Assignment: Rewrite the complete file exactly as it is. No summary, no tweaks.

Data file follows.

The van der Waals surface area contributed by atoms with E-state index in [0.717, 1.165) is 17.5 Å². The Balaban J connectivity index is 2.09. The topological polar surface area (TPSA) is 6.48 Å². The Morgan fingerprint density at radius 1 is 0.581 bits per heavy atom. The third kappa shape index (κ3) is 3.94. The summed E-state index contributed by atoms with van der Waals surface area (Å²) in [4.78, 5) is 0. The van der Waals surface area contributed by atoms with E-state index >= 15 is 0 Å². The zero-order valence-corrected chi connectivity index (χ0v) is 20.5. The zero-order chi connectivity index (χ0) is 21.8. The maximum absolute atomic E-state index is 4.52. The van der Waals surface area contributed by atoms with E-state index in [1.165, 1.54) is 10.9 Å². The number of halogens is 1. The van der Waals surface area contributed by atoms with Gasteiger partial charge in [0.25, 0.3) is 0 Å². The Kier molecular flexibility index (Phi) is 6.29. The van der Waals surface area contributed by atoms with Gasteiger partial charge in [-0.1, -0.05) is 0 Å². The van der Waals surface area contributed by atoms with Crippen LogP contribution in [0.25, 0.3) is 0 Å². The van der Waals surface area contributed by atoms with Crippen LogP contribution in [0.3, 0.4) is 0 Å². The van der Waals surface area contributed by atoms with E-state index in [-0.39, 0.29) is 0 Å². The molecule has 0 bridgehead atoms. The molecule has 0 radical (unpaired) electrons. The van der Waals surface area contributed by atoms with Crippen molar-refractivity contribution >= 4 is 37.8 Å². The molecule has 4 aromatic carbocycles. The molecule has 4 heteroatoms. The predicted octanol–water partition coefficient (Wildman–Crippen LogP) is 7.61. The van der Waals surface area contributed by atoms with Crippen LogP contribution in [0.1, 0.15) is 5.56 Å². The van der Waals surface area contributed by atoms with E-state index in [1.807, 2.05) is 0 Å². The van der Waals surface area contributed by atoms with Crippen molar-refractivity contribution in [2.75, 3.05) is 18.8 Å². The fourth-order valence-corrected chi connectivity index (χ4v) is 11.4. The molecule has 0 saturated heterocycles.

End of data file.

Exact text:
The van der Waals surface area contributed by atoms with E-state index in [0.717, 1.165) is 17.5 Å². The Balaban J connectivity index is 2.09. The topological polar surface area (TPSA) is 6.48 Å². The Morgan fingerprint density at radius 1 is 0.581 bits per heavy atom. The third kappa shape index (κ3) is 3.94. The summed E-state index contributed by atoms with van der Waals surface area (Å²) in [4.78, 5) is 0. The van der Waals surface area contributed by atoms with E-state index >= 15 is 0 Å². The zero-order valence-corrected chi connectivity index (χ0v) is 20.5. The zero-order chi connectivity index (χ0) is 21.8. The maximum absolute atomic E-state index is 4.52. The van der Waals surface area contributed by atoms with E-state index in [1.165, 1.54) is 10.9 Å². The number of halogens is 1. The van der Waals surface area contributed by atoms with Gasteiger partial charge in [0.25, 0.3) is 0 Å². The Kier molecular flexibility index (Phi) is 6.29. The van der Waals surface area contributed by atoms with Gasteiger partial charge in [-0.1, -0.05) is 0 Å². The van der Waals surface area contributed by atoms with Crippen LogP contribution in [0.25, 0.3) is 0 Å². The van der Waals surface area contributed by atoms with Crippen LogP contribution in [0.3, 0.4) is 0 Å². The van der Waals surface area contributed by atoms with E-state index in [-0.39, 0.29) is 0 Å². The molecule has 0 bridgehead atoms. The molecule has 0 radical (unpaired) electrons. The van der Waals surface area contributed by atoms with Crippen molar-refractivity contribution >= 4 is 37.8 Å². The molecule has 4 aromatic carbocycles. The molecule has 4 heteroatoms. The predicted octanol–water partition coefficient (Wildman–Crippen LogP) is 7.61. The van der Waals surface area contributed by atoms with Crippen LogP contribution in [0.1, 0.15) is 5.56 Å². The van der Waals surface area contributed by atoms with E-state index in [1.807, 2.05) is 0 Å². The van der Waals surface area contributed by atoms with Crippen molar-refractivity contribution in [2.75, 3.05) is 18.8 Å². The fourth-order valence-corrected chi connectivity index (χ4v) is 11.4. The molecule has 0 saturated heterocycles.